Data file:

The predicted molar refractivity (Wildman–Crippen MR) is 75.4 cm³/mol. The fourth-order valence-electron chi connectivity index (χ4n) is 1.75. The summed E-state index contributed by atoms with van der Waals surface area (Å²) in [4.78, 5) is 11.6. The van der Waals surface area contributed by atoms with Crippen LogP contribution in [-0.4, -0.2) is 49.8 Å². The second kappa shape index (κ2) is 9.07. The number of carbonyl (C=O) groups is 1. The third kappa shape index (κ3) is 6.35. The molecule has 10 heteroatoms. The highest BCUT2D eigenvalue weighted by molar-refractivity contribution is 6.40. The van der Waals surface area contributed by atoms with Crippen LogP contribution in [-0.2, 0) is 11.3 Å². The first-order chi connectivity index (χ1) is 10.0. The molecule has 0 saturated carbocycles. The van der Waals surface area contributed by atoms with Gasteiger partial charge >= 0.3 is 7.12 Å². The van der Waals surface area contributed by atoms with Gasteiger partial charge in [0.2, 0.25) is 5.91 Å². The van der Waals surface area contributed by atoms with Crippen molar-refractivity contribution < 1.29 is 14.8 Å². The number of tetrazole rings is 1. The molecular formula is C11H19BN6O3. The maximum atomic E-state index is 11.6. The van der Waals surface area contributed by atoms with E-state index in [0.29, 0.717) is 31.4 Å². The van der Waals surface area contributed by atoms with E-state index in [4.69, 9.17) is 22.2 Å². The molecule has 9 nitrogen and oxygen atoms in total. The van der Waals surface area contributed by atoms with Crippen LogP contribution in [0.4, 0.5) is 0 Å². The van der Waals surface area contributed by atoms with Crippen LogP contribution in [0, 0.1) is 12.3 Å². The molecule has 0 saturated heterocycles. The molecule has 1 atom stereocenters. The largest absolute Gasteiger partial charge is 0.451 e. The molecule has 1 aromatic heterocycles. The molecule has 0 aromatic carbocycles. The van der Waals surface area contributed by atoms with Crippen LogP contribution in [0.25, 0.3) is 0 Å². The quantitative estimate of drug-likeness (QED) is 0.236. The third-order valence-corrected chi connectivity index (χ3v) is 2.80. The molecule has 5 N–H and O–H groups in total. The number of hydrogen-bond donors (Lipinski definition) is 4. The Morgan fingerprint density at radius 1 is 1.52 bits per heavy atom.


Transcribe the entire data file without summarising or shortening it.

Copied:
The predicted molar refractivity (Wildman–Crippen MR) is 75.4 cm³/mol. The fourth-order valence-electron chi connectivity index (χ4n) is 1.75. The summed E-state index contributed by atoms with van der Waals surface area (Å²) in [4.78, 5) is 11.6. The van der Waals surface area contributed by atoms with Crippen LogP contribution in [-0.4, -0.2) is 49.8 Å². The second kappa shape index (κ2) is 9.07. The number of carbonyl (C=O) groups is 1. The third kappa shape index (κ3) is 6.35. The molecule has 10 heteroatoms. The highest BCUT2D eigenvalue weighted by molar-refractivity contribution is 6.40. The van der Waals surface area contributed by atoms with Crippen LogP contribution in [-0.2, 0) is 11.3 Å². The first-order chi connectivity index (χ1) is 10.0. The molecule has 0 saturated carbocycles. The van der Waals surface area contributed by atoms with Gasteiger partial charge >= 0.3 is 7.12 Å². The van der Waals surface area contributed by atoms with Gasteiger partial charge in [0.2, 0.25) is 5.91 Å². The van der Waals surface area contributed by atoms with Crippen molar-refractivity contribution < 1.29 is 14.8 Å². The number of tetrazole rings is 1. The molecular formula is C11H19BN6O3. The maximum atomic E-state index is 11.6. The van der Waals surface area contributed by atoms with E-state index in [0.29, 0.717) is 31.4 Å². The van der Waals surface area contributed by atoms with E-state index in [4.69, 9.17) is 22.2 Å². The molecule has 9 nitrogen and oxygen atoms in total. The van der Waals surface area contributed by atoms with Crippen LogP contribution in [0.4, 0.5) is 0 Å². The van der Waals surface area contributed by atoms with Crippen LogP contribution in [0, 0.1) is 12.3 Å². The molecule has 0 saturated heterocycles. The molecule has 1 atom stereocenters. The largest absolute Gasteiger partial charge is 0.451 e. The molecule has 1 aromatic heterocycles. The molecule has 0 aromatic carbocycles. The van der Waals surface area contributed by atoms with Crippen LogP contribution in [0.25, 0.3) is 0 Å². The quantitative estimate of drug-likeness (QED) is 0.236. The third-order valence-corrected chi connectivity index (χ3v) is 2.80. The molecule has 5 N–H and O–H groups in total. The number of hydrogen-bond donors (Lipinski definition) is 4. The Morgan fingerprint density at radius 1 is 1.52 bits per heavy atom.